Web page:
What a waste.
A Georgia tanning salon is sparking debate on TikTok by sharing the unusual garbage customers leave behind after their sunning sessions.
Avaas Spa & Tan posted a six-second snap this month showing a shocked staffer clutching a garbage pail with gross contents.
“If you work at a tanning salon then YOU KNOW,” the caption reads.
In the comments section, TikTokers chimed in with their own experiences of working in salons and the icky items they would find.
Several users revealed how common it is for customers to urinate into trash cans, which Avaas Spa noted in a separate video in the fall.
Other workers commented they often find objectionable items such as used tampons, pregnancy tests, half-eaten food and even bodily excretions.
“When I worked at a tanning salon someone left a giant turd on a paper towel under a tanning bed,” someone recalled.
Someone else confessed: “We found literal diarrhea… [the person] cleaned it up and we didn’t notice until it smelled 😳 it seeped through the grate and was hidden.”
“I once had a customer come in with a McDonald’s cup and lit a [cigarette] while tanning and used the cup for an ash tray. The whole salon smelled like it,” one shuddered.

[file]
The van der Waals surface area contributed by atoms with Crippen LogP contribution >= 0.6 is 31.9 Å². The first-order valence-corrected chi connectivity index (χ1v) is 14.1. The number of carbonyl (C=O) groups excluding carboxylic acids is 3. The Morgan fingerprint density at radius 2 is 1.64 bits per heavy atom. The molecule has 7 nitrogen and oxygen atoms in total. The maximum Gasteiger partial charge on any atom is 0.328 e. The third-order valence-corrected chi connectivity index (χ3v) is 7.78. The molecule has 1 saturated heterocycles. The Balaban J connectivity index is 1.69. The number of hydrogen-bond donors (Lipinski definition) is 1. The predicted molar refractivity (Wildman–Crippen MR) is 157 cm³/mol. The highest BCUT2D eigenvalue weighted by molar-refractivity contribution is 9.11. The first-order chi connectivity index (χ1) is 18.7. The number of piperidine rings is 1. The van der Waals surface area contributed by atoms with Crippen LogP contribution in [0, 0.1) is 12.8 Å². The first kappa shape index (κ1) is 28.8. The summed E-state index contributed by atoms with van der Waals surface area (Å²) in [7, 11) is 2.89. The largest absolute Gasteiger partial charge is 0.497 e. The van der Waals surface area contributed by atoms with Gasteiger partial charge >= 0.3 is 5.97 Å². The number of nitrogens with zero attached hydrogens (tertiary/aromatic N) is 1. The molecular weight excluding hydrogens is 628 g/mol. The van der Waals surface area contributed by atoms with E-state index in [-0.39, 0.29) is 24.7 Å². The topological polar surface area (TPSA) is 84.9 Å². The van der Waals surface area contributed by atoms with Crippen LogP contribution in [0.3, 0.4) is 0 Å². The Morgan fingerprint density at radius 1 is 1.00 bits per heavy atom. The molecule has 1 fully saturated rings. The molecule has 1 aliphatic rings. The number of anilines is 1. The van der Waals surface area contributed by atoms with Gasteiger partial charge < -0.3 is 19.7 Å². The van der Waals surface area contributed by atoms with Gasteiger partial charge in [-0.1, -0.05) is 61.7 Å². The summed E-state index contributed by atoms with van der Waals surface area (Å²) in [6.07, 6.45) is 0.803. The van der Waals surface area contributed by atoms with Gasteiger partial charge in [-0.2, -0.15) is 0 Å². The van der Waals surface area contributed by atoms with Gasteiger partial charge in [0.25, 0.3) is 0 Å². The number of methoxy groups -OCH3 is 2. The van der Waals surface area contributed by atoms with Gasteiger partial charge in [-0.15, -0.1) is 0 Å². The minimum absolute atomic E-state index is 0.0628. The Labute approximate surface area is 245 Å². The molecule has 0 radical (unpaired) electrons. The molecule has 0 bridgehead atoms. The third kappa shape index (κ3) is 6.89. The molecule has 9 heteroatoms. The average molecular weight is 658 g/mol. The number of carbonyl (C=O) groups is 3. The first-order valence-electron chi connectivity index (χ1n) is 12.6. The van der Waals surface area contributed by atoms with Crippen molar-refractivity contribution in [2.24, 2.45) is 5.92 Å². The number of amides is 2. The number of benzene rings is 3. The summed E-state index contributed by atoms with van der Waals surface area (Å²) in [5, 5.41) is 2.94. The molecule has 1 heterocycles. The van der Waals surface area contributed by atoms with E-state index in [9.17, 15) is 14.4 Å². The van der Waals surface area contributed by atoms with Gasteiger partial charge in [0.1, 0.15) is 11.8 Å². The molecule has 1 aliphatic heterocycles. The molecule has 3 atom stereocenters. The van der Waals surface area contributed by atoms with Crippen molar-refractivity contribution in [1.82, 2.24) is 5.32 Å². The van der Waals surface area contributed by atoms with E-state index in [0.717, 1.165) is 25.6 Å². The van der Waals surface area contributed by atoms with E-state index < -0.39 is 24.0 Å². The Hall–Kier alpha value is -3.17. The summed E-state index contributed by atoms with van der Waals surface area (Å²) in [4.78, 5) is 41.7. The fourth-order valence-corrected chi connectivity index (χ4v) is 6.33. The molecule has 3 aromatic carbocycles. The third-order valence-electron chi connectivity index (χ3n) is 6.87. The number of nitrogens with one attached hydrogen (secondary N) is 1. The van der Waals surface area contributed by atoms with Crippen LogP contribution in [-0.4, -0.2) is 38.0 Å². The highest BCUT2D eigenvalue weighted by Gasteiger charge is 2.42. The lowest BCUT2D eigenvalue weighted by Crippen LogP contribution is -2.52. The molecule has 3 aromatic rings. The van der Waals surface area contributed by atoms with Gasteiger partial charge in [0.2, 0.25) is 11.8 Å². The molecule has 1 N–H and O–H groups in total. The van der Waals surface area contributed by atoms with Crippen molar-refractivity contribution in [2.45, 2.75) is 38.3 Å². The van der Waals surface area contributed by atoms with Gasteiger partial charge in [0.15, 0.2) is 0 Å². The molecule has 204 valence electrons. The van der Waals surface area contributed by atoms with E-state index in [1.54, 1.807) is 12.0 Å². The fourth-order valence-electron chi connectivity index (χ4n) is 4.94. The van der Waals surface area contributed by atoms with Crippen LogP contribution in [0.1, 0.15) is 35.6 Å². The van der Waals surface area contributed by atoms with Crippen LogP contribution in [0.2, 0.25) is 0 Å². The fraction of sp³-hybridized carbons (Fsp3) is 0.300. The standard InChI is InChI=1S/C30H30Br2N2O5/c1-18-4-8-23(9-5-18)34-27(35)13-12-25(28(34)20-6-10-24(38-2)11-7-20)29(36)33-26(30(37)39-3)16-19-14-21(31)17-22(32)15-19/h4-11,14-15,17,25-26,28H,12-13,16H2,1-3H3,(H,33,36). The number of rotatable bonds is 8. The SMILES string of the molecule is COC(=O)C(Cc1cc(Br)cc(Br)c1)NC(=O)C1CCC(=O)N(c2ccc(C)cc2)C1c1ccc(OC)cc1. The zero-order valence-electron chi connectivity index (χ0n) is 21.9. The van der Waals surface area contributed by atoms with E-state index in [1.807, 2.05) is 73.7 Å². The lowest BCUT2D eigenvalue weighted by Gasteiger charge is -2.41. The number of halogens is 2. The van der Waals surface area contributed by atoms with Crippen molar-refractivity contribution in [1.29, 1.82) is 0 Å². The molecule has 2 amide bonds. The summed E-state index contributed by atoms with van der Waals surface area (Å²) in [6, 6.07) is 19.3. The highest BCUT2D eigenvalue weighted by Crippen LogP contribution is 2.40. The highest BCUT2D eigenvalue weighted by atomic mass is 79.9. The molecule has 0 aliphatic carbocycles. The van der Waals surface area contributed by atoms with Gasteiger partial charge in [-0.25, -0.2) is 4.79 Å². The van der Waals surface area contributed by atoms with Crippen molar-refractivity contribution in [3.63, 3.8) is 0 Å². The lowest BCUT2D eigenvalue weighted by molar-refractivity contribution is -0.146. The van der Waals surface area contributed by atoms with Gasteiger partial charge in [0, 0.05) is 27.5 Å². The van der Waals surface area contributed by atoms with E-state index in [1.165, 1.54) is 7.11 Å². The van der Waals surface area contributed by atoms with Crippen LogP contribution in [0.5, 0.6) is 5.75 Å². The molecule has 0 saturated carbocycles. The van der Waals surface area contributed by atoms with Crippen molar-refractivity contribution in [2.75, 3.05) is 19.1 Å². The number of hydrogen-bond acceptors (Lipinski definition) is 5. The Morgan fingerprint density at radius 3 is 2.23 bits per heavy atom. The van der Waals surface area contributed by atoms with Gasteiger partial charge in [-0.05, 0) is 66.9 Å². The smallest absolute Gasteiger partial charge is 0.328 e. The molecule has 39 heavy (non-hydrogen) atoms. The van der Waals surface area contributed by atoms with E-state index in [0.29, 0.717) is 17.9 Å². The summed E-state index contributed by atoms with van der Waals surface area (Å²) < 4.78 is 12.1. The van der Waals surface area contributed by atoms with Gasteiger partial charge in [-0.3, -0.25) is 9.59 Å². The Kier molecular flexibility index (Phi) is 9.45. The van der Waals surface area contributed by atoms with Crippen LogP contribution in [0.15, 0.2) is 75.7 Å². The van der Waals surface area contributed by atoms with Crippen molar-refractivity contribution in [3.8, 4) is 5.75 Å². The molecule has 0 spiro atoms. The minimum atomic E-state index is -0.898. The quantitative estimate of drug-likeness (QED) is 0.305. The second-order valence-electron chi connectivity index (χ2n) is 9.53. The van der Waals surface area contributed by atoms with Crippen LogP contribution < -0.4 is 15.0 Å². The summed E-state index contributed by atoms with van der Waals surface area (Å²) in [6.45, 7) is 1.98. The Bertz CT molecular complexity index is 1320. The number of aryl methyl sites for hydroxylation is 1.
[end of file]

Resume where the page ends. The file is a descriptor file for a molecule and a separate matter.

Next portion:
Another person spewed: “A girl was eating a KEBAB in the saloon I went to. A FULL-ON KEBAB. She left lettuce, onions tomatoes all up in the crevices.”
Tanning salons have made headlines for years, but typically for health concerns. In 2019, for example, tan fan Natalie Trout warned others about the dangers of sun beds.
The Indiana native said she developed melanoma — a type of skin cancer — after frequent use. She claimed that once the growth was removed, a large hole in her cheek remained.
Trout told MDWFeatures at the time that she visited tanning beds for about 13 years and would not use sunscreen while spending time outside. She explained that being a darker shade made her “look better and [look] thinner.”
“Everyone around me was tanning, and I was insecure enough at the time to feel like I needed to use sun beds as well,” she noted. “Usually I would burn, but that didn’t matter. To me, it was better to be burnt than pale. Pale was almost unacceptable at the time.”
Trout said she noticed a red spot on her right cheek, which she said was diagnosed as pre-cancerous. She recalled going under the knife to remove it, only for the spot to return with a melanoma diagnosis.
While Trout “was in disbelief” at first, she reported enduring another procedure that was successful.
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